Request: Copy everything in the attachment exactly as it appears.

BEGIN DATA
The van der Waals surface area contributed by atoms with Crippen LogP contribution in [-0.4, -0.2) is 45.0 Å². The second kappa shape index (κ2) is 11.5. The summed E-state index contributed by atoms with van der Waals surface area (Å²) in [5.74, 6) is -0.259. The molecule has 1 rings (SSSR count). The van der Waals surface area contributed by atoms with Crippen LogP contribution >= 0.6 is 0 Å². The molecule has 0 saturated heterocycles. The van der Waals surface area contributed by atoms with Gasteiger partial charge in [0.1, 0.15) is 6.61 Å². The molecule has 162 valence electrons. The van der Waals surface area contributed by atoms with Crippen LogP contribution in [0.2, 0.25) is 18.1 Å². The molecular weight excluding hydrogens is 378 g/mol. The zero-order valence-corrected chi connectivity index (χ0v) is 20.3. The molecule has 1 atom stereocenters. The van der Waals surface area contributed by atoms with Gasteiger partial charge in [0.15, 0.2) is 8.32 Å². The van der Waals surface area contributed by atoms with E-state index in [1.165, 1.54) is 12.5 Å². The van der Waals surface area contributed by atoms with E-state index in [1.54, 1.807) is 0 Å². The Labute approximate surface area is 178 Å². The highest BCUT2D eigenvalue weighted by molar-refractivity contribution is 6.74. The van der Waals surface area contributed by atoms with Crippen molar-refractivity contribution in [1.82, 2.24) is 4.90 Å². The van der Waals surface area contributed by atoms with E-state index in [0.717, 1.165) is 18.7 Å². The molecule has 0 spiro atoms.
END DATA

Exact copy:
The van der Waals surface area contributed by atoms with Crippen LogP contribution in [-0.4, -0.2) is 45.0 Å². The second kappa shape index (κ2) is 11.5. The summed E-state index contributed by atoms with van der Waals surface area (Å²) in [5.74, 6) is -0.259. The molecule has 1 rings (SSSR count). The van der Waals surface area contributed by atoms with Crippen LogP contribution >= 0.6 is 0 Å². The molecule has 0 saturated heterocycles. The van der Waals surface area contributed by atoms with Gasteiger partial charge in [0.1, 0.15) is 6.61 Å². The molecule has 162 valence electrons. The van der Waals surface area contributed by atoms with Crippen LogP contribution in [0.2, 0.25) is 18.1 Å². The molecular weight excluding hydrogens is 378 g/mol. The zero-order valence-corrected chi connectivity index (χ0v) is 20.3. The molecule has 1 atom stereocenters. The van der Waals surface area contributed by atoms with Gasteiger partial charge in [0.15, 0.2) is 8.32 Å². The van der Waals surface area contributed by atoms with E-state index in [1.165, 1.54) is 12.5 Å². The van der Waals surface area contributed by atoms with E-state index in [1.54, 1.807) is 0 Å². The Labute approximate surface area is 178 Å². The highest BCUT2D eigenvalue weighted by molar-refractivity contribution is 6.74. The van der Waals surface area contributed by atoms with Crippen molar-refractivity contribution in [1.82, 2.24) is 4.90 Å². The van der Waals surface area contributed by atoms with E-state index in [0.717, 1.165) is 18.7 Å². The molecule has 0 spiro atoms.